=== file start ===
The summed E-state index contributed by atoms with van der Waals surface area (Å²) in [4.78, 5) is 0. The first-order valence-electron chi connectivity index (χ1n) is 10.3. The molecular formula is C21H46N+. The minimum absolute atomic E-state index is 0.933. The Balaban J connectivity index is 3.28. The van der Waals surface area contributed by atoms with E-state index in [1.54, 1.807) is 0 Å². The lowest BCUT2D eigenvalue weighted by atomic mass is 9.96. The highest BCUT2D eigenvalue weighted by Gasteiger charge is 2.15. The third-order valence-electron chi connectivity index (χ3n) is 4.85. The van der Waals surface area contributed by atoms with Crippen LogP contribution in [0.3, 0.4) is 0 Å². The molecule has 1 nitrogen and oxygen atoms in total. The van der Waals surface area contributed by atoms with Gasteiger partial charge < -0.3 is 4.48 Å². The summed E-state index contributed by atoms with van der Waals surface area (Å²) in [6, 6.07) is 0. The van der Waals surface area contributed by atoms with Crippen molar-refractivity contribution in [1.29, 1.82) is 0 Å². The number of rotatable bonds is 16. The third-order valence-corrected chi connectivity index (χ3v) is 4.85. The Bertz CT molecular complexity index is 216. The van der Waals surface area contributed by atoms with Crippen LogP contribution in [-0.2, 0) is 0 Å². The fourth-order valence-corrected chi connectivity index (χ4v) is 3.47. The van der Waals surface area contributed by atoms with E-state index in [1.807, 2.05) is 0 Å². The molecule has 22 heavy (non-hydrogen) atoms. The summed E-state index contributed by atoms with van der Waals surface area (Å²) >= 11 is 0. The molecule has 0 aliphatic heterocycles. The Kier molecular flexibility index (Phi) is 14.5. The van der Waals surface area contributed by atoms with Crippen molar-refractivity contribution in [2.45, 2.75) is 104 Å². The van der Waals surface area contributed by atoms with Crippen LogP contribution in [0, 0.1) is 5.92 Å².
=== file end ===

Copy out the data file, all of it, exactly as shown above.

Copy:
The summed E-state index contributed by atoms with van der Waals surface area (Å²) in [4.78, 5) is 0. The first-order valence-electron chi connectivity index (χ1n) is 10.3. The molecular formula is C21H46N+. The minimum absolute atomic E-state index is 0.933. The Balaban J connectivity index is 3.28. The van der Waals surface area contributed by atoms with E-state index in [1.54, 1.807) is 0 Å². The lowest BCUT2D eigenvalue weighted by atomic mass is 9.96. The highest BCUT2D eigenvalue weighted by Gasteiger charge is 2.15. The third-order valence-electron chi connectivity index (χ3n) is 4.85. The van der Waals surface area contributed by atoms with Crippen LogP contribution in [0.3, 0.4) is 0 Å². The molecule has 1 nitrogen and oxygen atoms in total. The van der Waals surface area contributed by atoms with Gasteiger partial charge < -0.3 is 4.48 Å². The summed E-state index contributed by atoms with van der Waals surface area (Å²) in [6, 6.07) is 0. The van der Waals surface area contributed by atoms with Crippen molar-refractivity contribution in [1.29, 1.82) is 0 Å². The number of rotatable bonds is 16. The third-order valence-corrected chi connectivity index (χ3v) is 4.85. The Bertz CT molecular complexity index is 216. The van der Waals surface area contributed by atoms with Crippen LogP contribution in [-0.2, 0) is 0 Å². The fourth-order valence-corrected chi connectivity index (χ4v) is 3.47. The van der Waals surface area contributed by atoms with E-state index in [1.807, 2.05) is 0 Å². The molecule has 22 heavy (non-hydrogen) atoms. The summed E-state index contributed by atoms with van der Waals surface area (Å²) >= 11 is 0. The molecule has 0 aliphatic heterocycles. The Kier molecular flexibility index (Phi) is 14.5. The van der Waals surface area contributed by atoms with Crippen molar-refractivity contribution in [2.45, 2.75) is 104 Å². The van der Waals surface area contributed by atoms with Crippen LogP contribution in [0, 0.1) is 5.92 Å².